Via Wired, Dornith Doherty’s photographs offer a glimpse inside several of humanity’s vital seed-saving facilities, where samples of our planet’s flora are stored and protected in case of future mass extinction (be it due to climate change, nuclear war, astroid impact, or disease epidemic). Perhaps most stark is the Svalbard “Doomsday” Seed Vault, located on an island near the North Pole. One of these tiny outposts could someday be the savior of life on Earth:
Dornith Doherty’s documentary images of seed-saving facilities capture the logistics — and existential anxiety — behind the elaborate steps now in place to preserve the world’s crop diversity.
Once a traditional, year-to year practice by smallholding farmers to develop sturdy varietals, this simple act of putting seed aside has more and more become the concern of international affairs and corporate policy.
“Seed saving and its role in preserving biodiversity is of utmost importance. We are in an era called the Holocene extinction, which is notable for its decline in biodiversity,” says Doherty.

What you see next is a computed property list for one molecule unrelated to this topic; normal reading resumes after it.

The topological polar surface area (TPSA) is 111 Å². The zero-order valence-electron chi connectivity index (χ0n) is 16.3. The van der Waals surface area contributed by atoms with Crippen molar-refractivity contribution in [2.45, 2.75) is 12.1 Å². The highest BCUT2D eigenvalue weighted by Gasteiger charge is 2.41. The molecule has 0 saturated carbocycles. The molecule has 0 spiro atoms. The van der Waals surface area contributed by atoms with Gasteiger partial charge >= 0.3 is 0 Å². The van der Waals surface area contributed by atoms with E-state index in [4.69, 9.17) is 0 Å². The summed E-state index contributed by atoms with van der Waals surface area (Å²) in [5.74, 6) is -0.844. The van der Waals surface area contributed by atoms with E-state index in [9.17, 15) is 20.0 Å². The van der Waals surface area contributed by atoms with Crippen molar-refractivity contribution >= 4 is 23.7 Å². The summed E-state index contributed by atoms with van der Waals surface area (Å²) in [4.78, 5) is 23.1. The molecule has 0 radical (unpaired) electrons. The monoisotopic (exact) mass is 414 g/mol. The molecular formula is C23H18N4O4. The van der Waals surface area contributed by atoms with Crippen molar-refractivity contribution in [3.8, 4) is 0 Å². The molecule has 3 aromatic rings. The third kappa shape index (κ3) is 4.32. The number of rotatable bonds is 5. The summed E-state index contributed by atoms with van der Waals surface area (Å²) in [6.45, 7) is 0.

In times of accelerating climate change, extinction threats and the commodification of genetic resources by agribusiness, Doherty is fascinated by the sealed, and concealed, activities of seed-saving operations across the globe.
Global efforts to preserve seed stock for an uncertain future are no more evident than at the Svalbard “Doomsday” Seed Vault, which Doherty visited and photographed in March 2010. Located 800 miles south of the North Pole, on the Norwegian island of Spitsbergen, the Svalbard Seed Vault is the world’s insurance policy against botanical holocaust. The $9 million facility houses over 10,000 seed samples and was likened to a Bond villain’s lair when it began operation in January 2008.
Not only is the vault impervious to temperature fluctuations and sea-level rises, it can withstand a terrorist attack. “The door is not on axis with the tunnel, there is a small curved wall in line with the tunnel engineered to disperse a blast radius,” says Doherty.
For Doherty, the Svalbard Seed Vault embodies the contradiction of hope and pessimism inherent to seed-saving activities.
“On the one hand, volunteers and governments from around the world are collaborating to create a global botanical back-up system,” says Doherty, “But on the other hand, the gravity of climate change and political instability creates the need for an inaccessible ark.”